A Brief History of Lewes Delaware

Along a sheltered strip of land at the southeastern tip of the Delaware Bay, is the town of Lewes, perfectly situated on high ground.  Originally discovered by Henry Hudson, in 1609, and settled in 1631 when members of a Dutch Company sought to establish a whaling station where the Bay met the Atlantic Ocean. They called the location Swaandeel. After a dispute with the local Native Americans, (probably visiting Potamacks,) the settlers were wiped out and the stockade destroyed.

In 1638, A Swedish-Dutch expedition sailed further up the Bay to the Christiana River and settled near what is now Wilmington. This settlement thrived, and soon smaller groups from this colony made their way back to Lewes, where the natural resources of fish, fowl, wild pig and shellfish made living easy along the Delaware Bay.  For over 375 years, the town of Lewes has enjoyed a colorful history including visits from a variety of Pirates, including Captain James Kidd, who was hosted by several prominent citizens while ashore. Local legend says that when he set sail again, his ship was lighter by 17 tons of gold that he had hidden in the region. During the War of 1812, a British Frigate bombarded the town for 72 hours. Although those that perished were chickens, a dog and few domesticated pigs, several houses along the waterfront still bear the scars of the Battle. The Cannon Ball House on First Street is a local landmark, with a 6 pound ball imbedded in the brick foundation.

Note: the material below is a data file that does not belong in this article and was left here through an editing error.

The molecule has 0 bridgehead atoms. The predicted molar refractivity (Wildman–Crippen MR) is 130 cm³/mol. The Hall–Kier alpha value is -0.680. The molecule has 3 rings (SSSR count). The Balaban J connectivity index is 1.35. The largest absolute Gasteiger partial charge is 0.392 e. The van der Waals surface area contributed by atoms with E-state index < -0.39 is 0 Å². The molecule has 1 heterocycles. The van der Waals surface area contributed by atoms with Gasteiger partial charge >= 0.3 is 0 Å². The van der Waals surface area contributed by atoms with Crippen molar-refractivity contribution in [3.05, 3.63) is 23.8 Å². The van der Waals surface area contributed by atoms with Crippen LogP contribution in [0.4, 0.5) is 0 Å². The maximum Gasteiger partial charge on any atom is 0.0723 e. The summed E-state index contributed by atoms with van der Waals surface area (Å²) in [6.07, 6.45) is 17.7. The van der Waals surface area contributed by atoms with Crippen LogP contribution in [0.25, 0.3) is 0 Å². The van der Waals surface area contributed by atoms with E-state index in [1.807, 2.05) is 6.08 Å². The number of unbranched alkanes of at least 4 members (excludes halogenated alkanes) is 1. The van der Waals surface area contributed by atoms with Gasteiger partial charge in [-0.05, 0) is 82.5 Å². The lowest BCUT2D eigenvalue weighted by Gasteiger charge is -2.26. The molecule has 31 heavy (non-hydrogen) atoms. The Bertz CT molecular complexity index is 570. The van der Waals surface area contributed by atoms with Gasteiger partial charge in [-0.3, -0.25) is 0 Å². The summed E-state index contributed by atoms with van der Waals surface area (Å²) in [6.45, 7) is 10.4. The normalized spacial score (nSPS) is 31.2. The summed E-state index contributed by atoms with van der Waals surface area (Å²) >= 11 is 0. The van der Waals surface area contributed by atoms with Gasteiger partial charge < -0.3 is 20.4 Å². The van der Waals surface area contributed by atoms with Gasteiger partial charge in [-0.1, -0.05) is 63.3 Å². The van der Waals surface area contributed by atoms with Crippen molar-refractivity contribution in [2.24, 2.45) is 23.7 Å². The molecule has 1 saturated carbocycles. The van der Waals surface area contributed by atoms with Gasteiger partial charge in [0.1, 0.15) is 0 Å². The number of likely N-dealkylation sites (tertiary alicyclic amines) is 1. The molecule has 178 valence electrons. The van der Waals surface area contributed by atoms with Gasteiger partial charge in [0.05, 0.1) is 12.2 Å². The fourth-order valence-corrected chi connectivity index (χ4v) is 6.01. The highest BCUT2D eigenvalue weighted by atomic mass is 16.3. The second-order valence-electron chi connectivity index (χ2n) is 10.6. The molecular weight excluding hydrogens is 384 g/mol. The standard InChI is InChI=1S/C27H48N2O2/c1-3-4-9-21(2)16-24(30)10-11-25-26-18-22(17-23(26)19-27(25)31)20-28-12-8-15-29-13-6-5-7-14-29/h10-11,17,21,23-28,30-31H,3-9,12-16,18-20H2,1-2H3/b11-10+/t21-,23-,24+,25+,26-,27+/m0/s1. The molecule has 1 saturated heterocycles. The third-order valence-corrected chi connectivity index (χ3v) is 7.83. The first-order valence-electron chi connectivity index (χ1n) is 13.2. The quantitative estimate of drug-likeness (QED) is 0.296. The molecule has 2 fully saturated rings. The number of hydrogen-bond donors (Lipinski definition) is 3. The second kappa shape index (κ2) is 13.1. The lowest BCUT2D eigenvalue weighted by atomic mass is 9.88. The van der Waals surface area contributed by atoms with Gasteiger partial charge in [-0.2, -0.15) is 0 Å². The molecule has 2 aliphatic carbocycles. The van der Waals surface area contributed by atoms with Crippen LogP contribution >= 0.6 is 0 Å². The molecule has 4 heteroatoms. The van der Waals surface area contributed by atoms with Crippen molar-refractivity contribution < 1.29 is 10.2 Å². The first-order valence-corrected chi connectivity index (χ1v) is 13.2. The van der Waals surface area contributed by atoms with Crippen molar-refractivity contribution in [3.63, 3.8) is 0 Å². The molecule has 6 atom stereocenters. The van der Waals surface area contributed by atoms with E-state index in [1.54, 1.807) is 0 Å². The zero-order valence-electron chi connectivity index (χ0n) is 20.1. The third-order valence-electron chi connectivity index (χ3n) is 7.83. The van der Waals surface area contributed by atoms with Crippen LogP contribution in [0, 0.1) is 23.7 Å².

For most of its history, Lewes has been a commercial fishing town mining the bounty of the Delaware Bay and Atlantic Ocean. Menhaden, and oyster fishing were lucrative businesses in Lewes until the mid-20th Century. The surrounding marshes, along the Broadkill and the Misipillion Rivers are major stops on the flyway for many species of waterfowl, including Canadian geese. Millions of geese stop here at the marshes, on their flight south for the winter. The estuaries along the Delaware Bay are spawning grounds for many fish, shellfish and horseshoe crabs.

During the Great Wars, Fort Miles in Lewes was the location of dark-projects with the Department of the Navy, designed to break the codes used by the German Navy. Even though the U.S. did not enter the War until 1917, dozens of merchant ships were destroyed by German U-Boats just off the Jersey and Delaware coastline, near the mouth of the Delaware Bay. To protect the commerce in northeastern cities and the ships in the Delaware Bay, the US Military leased coastal lands from the State of Delaware and erected “Observation Towers” all along the Delaware beaches, as far south as Fenwick Island. Nine towers.  In the dunes by the ocean, the towers stand about 45 feet high and was manned by a trained squad, 24 hours each day, everyday. Their job was to watch for enemy ships offshore.  Men in the towers could triangulate the location of ships and calculate their speed. This information was relayed to men operating the big guns at Fort Miles. Because of the watchful eyes in the towers, very few American merchant ships were attacked along the Delaware Coast during the second Great War. Even so, local legend says that occasionally, when the Germans in the U-Boats ran out of rations, they would surface 2 miles off the coast, and send their best English-speaking sailors over board with a dingy to paddle to shore. During 1942 and 1943, small grocery stores in Dewey and Rehoboth reported selling eggs and loaves of bread to very polite blond men in dark suits.

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